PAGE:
Equal access to sexual and reproductive health and rights is crucial for all 8 billion people in our world today.
The urgent call to dismantle discriminatory barriers to rights and choices is nowhere more important than in the response to HIV, which is under unprecedented pressure amid multiple global crises.
On World AIDS Day, we must recommit to equality to address what remains a major global public health threat.
While the growth of the global population is the result of steady advances in health care, it is unacceptable that progress is still so uneven.
More than 40 years into the AIDS epidemic, we can mark significant advances in stopping the spread of HIV and mitigating its consequences.
Yet in 2021, 1.5 million new HIV infections occurred, triple the agreed global target of no more than 500,000 new infections per year.
Gender discrimination and women’s lack of bodily autonomy, including around choices to protect themselves, help explain why more than 60 per cent of new HIV cases were in women and girls in sub-Saharan Africa.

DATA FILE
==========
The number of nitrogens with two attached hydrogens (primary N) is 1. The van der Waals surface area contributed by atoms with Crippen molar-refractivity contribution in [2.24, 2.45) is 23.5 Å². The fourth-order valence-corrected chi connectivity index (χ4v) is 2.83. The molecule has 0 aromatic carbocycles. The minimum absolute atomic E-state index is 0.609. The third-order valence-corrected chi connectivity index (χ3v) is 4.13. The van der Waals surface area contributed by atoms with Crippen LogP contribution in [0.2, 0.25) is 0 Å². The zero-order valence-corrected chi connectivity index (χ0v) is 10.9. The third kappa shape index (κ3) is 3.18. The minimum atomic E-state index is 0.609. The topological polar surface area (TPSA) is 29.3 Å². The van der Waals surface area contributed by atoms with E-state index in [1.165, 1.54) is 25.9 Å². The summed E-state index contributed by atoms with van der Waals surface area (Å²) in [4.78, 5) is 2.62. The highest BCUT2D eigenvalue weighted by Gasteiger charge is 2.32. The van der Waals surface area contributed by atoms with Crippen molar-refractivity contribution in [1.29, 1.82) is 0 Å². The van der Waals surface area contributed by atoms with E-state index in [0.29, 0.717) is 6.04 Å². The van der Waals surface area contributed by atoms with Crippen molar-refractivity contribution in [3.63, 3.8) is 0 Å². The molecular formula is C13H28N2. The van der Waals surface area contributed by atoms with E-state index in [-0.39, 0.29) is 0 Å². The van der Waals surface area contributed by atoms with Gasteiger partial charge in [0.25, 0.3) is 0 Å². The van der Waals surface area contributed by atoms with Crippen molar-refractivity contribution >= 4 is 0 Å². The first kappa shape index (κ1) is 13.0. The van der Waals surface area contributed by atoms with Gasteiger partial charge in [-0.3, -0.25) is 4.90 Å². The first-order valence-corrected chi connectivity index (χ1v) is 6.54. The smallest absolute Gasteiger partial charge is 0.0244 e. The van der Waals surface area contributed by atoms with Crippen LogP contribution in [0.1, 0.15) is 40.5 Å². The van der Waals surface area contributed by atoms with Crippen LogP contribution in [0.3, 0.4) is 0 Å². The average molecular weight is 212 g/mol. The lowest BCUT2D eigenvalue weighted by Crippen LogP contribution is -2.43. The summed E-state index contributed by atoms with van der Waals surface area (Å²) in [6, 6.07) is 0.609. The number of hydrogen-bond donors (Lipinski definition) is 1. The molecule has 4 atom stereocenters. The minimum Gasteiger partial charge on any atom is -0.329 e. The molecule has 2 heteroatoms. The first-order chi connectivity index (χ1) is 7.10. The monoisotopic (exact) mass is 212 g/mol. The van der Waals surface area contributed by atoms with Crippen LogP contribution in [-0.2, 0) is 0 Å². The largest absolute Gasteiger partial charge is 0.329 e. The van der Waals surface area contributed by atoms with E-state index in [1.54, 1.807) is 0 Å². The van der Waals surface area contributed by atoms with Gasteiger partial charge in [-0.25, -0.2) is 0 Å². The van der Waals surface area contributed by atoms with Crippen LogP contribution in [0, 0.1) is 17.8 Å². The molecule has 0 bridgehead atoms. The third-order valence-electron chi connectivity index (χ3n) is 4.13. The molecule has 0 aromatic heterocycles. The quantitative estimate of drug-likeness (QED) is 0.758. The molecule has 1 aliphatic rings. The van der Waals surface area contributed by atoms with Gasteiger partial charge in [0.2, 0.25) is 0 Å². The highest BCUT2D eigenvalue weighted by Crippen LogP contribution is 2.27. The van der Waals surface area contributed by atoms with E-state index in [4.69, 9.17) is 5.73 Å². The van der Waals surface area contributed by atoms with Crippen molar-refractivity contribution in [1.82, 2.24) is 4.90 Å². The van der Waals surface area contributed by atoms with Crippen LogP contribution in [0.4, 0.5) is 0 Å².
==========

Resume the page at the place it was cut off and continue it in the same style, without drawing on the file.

There, HIV infections are three times higher among adolescent girls and young women than among boys and men of the same age.
People at high risk of HIV often face multiple inequalities that deepen their vulnerabilities.
That is why UNFPA advocates an integrated response to HIV.
It includes providing essential services and supplies, while also working within the broader social context to end all forms of discrimination and accelerate the realization of rights for everyone.
UNFPA embraces the rallying cry, “Equalize!” that champions a world in which all people can protect themselves and stay free of HIV and other sexually transmitted infections, including those at highest risk.
Every person should know the freedom and safety – and right – of bodily autonomy.
They should be able to exercise their sexual and reproductive rights irrespective of their gender identity, sexual orientation, sexuality or sexual behaviours.
While progress may be stalling in the HIV response, we have the tools to move forward, including new forms of prevention and treatment.
Now is the time to use them, making them universally affordable and accessible.
In doing so, we will stop the further spread of HIV.
And we will gain societies rooted in equality, and health and dignity for all.